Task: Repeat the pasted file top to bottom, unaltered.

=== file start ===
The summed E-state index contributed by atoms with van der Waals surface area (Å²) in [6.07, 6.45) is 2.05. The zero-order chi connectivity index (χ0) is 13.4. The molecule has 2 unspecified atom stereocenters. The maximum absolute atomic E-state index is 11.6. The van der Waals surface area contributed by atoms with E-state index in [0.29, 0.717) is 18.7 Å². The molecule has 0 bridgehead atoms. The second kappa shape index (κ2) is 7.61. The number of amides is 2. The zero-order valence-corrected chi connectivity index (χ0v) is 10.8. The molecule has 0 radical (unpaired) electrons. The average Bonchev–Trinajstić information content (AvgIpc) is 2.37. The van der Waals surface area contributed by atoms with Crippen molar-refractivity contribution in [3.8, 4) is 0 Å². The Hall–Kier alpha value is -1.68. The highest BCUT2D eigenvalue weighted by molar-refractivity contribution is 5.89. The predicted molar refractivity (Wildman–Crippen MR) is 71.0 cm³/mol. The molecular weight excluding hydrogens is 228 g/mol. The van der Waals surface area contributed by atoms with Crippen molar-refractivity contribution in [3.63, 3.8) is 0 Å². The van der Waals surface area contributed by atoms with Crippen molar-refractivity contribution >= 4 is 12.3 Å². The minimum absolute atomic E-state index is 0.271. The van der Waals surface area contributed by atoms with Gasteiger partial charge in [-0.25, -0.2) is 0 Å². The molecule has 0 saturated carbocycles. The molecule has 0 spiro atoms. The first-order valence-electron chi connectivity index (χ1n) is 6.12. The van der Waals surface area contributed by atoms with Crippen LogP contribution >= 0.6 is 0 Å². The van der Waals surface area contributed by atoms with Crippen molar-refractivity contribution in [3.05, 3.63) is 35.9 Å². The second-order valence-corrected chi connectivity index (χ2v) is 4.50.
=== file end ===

The summed E-state index contributed by atoms with van der Waals surface area (Å²) in [6.07, 6.45) is 2.05. The zero-order chi connectivity index (χ0) is 13.4. The molecule has 2 unspecified atom stereocenters. The maximum absolute atomic E-state index is 11.6. The van der Waals surface area contributed by atoms with E-state index in [0.29, 0.717) is 18.7 Å². The molecule has 0 bridgehead atoms. The second kappa shape index (κ2) is 7.61. The number of amides is 2. The zero-order valence-corrected chi connectivity index (χ0v) is 10.8. The molecule has 0 radical (unpaired) electrons. The average Bonchev–Trinajstić information content (AvgIpc) is 2.37. The van der Waals surface area contributed by atoms with Crippen molar-refractivity contribution in [3.8, 4) is 0 Å². The Hall–Kier alpha value is -1.68. The highest BCUT2D eigenvalue weighted by molar-refractivity contribution is 5.89. The predicted molar refractivity (Wildman–Crippen MR) is 71.0 cm³/mol. The molecular weight excluding hydrogens is 228 g/mol. The van der Waals surface area contributed by atoms with Crippen molar-refractivity contribution in [3.63, 3.8) is 0 Å². The van der Waals surface area contributed by atoms with Crippen molar-refractivity contribution >= 4 is 12.3 Å². The minimum absolute atomic E-state index is 0.271. The van der Waals surface area contributed by atoms with Gasteiger partial charge in [-0.25, -0.2) is 0 Å². The molecule has 0 saturated carbocycles. The molecule has 0 spiro atoms. The first-order valence-electron chi connectivity index (χ1n) is 6.12. The van der Waals surface area contributed by atoms with Crippen LogP contribution >= 0.6 is 0 Å². The van der Waals surface area contributed by atoms with Crippen molar-refractivity contribution in [3.05, 3.63) is 35.9 Å². The second-order valence-corrected chi connectivity index (χ2v) is 4.50.